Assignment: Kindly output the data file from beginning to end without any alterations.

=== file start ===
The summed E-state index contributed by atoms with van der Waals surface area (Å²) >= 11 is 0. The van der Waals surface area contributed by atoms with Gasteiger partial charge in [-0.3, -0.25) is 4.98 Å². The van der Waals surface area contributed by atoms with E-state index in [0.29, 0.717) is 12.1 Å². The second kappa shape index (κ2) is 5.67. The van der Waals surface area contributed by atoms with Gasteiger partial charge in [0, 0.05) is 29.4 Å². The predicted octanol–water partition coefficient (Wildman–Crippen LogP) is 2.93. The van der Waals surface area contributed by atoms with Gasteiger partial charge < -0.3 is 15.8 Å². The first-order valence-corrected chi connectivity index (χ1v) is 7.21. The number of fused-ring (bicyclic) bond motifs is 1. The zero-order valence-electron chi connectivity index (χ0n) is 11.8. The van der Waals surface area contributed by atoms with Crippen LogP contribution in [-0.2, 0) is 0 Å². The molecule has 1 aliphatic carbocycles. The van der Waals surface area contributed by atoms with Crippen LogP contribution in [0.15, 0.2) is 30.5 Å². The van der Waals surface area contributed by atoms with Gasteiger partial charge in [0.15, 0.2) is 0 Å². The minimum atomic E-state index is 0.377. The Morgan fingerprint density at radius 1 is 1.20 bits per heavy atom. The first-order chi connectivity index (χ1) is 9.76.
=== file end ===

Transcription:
The summed E-state index contributed by atoms with van der Waals surface area (Å²) >= 11 is 0. The van der Waals surface area contributed by atoms with Gasteiger partial charge in [-0.3, -0.25) is 4.98 Å². The van der Waals surface area contributed by atoms with E-state index in [0.29, 0.717) is 12.1 Å². The second kappa shape index (κ2) is 5.67. The van der Waals surface area contributed by atoms with Gasteiger partial charge in [0, 0.05) is 29.4 Å². The predicted octanol–water partition coefficient (Wildman–Crippen LogP) is 2.93. The van der Waals surface area contributed by atoms with Gasteiger partial charge < -0.3 is 15.8 Å². The first-order valence-corrected chi connectivity index (χ1v) is 7.21. The number of fused-ring (bicyclic) bond motifs is 1. The zero-order valence-electron chi connectivity index (χ0n) is 11.8. The van der Waals surface area contributed by atoms with Crippen LogP contribution in [-0.2, 0) is 0 Å². The molecule has 1 aliphatic carbocycles. The van der Waals surface area contributed by atoms with Crippen LogP contribution in [0.15, 0.2) is 30.5 Å². The van der Waals surface area contributed by atoms with Gasteiger partial charge in [0.15, 0.2) is 0 Å². The minimum atomic E-state index is 0.377. The Morgan fingerprint density at radius 1 is 1.20 bits per heavy atom. The first-order chi connectivity index (χ1) is 9.76.